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Sponsored mycelium carbon drawdown

Published on April 6th, 2019 | by Sponsored Content

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HiveMind’s Mycelium Technology Can Help Atmospheric Carbon Drawdown

April 6th, 2019 by  


In 2002, two mycologists wondered if atmospheric CO2 could be sequestered in soil using ectomycorrhizal mycelium. The academic literature said it was possible, but there was no work in the field showing real-world results. They theorized that not only would mycelium help sequester carbon in soil, but would allow plants to exchange nutrients between species.

The enterprising mycologists developed a unique blend of mycelium and applied it to dozens of sites in Chicago, including green roofs, urban farms, and vacant lots. Soil samples measuring carbon content before inoculation and one year after were tested at the prestigious Chicago Botanic Garden’s soil laboratory – and the results were astounding. This mycelium was able to sequester up to one hundred tons of CO2 and N2O in sites as small as 500 square feet (about 46 meters square). Additionally, mycelium improved overall plant health and helped them thrive through drought, heat waves, and smog.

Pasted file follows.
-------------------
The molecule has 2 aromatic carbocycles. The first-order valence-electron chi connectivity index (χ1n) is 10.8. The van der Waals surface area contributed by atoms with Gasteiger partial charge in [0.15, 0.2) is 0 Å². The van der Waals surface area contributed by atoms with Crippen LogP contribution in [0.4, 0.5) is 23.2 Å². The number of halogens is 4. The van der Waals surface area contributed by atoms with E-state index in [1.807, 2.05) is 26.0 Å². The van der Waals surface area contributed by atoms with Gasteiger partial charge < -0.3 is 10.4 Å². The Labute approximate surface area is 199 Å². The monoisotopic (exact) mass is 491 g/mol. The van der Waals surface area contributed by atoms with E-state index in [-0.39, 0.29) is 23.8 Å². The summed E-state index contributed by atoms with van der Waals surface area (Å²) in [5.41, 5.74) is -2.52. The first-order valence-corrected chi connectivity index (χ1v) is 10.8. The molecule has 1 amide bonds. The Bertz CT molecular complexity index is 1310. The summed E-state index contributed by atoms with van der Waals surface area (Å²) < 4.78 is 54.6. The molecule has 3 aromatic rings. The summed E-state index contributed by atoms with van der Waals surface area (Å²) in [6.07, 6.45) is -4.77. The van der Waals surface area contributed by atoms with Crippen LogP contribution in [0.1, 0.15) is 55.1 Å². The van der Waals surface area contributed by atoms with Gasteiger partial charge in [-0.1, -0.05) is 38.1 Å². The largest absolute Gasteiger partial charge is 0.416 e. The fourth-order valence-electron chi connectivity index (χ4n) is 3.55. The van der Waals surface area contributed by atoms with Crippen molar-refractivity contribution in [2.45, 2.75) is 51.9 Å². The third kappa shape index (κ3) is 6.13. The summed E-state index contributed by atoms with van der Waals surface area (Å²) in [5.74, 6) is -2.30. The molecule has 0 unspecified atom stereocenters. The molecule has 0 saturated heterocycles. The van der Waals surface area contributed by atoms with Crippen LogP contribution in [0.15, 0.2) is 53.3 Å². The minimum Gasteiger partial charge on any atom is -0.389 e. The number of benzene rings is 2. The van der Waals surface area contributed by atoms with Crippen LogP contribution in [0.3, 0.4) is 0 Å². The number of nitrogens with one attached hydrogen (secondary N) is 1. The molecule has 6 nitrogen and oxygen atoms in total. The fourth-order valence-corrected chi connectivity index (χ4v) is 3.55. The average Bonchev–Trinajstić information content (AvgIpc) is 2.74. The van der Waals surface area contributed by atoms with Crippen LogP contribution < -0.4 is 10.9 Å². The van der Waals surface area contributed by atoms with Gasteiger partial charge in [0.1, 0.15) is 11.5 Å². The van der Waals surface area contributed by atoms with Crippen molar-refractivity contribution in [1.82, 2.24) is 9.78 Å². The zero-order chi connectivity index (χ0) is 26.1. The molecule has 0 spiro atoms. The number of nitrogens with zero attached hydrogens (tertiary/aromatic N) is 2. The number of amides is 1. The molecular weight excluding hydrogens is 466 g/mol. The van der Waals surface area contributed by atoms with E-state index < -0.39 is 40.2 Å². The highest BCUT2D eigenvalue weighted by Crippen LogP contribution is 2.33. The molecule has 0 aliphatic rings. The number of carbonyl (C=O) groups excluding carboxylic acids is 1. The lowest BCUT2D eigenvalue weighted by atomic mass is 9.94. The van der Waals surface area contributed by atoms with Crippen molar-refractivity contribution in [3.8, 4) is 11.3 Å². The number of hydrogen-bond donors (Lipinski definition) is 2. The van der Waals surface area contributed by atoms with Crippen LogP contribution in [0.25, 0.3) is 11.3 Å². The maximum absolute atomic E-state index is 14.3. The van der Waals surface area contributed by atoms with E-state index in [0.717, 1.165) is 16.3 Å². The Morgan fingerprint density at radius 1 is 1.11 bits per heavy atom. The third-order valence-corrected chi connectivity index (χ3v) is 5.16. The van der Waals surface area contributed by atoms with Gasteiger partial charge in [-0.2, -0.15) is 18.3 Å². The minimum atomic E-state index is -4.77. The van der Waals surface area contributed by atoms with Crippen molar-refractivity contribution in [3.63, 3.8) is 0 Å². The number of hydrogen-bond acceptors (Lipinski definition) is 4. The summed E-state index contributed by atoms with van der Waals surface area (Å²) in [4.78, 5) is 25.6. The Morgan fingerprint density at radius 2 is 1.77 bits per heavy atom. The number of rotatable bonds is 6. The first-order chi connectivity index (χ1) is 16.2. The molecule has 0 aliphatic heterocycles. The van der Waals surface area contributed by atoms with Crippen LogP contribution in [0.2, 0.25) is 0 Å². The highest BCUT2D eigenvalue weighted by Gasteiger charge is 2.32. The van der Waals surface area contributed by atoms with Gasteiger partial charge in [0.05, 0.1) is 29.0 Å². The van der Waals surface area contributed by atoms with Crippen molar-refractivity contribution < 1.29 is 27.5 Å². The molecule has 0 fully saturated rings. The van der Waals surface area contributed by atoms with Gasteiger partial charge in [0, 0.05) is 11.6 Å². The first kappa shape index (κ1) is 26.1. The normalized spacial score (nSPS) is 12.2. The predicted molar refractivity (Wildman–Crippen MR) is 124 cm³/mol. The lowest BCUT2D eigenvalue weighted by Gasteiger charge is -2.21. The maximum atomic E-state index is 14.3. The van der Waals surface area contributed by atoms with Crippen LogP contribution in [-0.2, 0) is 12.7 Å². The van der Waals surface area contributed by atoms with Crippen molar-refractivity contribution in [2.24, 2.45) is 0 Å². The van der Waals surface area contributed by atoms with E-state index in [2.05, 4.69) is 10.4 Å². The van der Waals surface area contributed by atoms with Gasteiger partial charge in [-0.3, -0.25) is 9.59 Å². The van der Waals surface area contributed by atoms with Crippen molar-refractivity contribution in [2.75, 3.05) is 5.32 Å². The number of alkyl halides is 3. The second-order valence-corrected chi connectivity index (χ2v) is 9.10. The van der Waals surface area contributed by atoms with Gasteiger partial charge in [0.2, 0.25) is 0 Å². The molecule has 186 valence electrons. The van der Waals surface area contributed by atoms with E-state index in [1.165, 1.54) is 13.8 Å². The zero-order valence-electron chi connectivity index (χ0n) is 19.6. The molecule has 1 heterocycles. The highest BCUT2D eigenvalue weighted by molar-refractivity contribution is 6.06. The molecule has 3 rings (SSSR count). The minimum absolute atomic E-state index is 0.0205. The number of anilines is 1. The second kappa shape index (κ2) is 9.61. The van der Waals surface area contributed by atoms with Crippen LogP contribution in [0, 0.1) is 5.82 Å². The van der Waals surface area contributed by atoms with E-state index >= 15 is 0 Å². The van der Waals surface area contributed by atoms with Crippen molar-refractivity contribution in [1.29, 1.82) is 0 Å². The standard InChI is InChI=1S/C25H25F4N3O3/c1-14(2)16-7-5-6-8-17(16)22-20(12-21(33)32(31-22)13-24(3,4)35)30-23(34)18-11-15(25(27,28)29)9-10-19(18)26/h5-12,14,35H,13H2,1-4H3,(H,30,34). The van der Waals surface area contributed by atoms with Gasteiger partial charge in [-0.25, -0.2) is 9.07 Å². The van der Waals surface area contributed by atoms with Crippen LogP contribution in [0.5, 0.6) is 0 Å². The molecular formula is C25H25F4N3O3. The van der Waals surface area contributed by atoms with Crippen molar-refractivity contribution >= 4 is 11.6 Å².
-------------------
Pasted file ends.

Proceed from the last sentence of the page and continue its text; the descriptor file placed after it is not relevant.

Despite these astounding results, there wasn’t a well-developed carbon market in the US at that time. The two mycologists moved on with their careers and families, leaving this project to die on the vine.

What is Mycelium?

Mycelium forms a symbiotic friendship with the root systems of plants, extending them a thousandfold, and allowing the plant access to nutrients like phosphorus, more water, and protection from bacteria, viruses, and nematodes. The mycelium gets carbon in exchange to build its matrix below with soil. This matrix allows plants to exchange nutrients even between different species and the carbon stays in the soil nearly indefinitely. A great overview of this interconnection between the soil and the plants is given in Suzanne Simard’s TED Talk How Trees Communicate.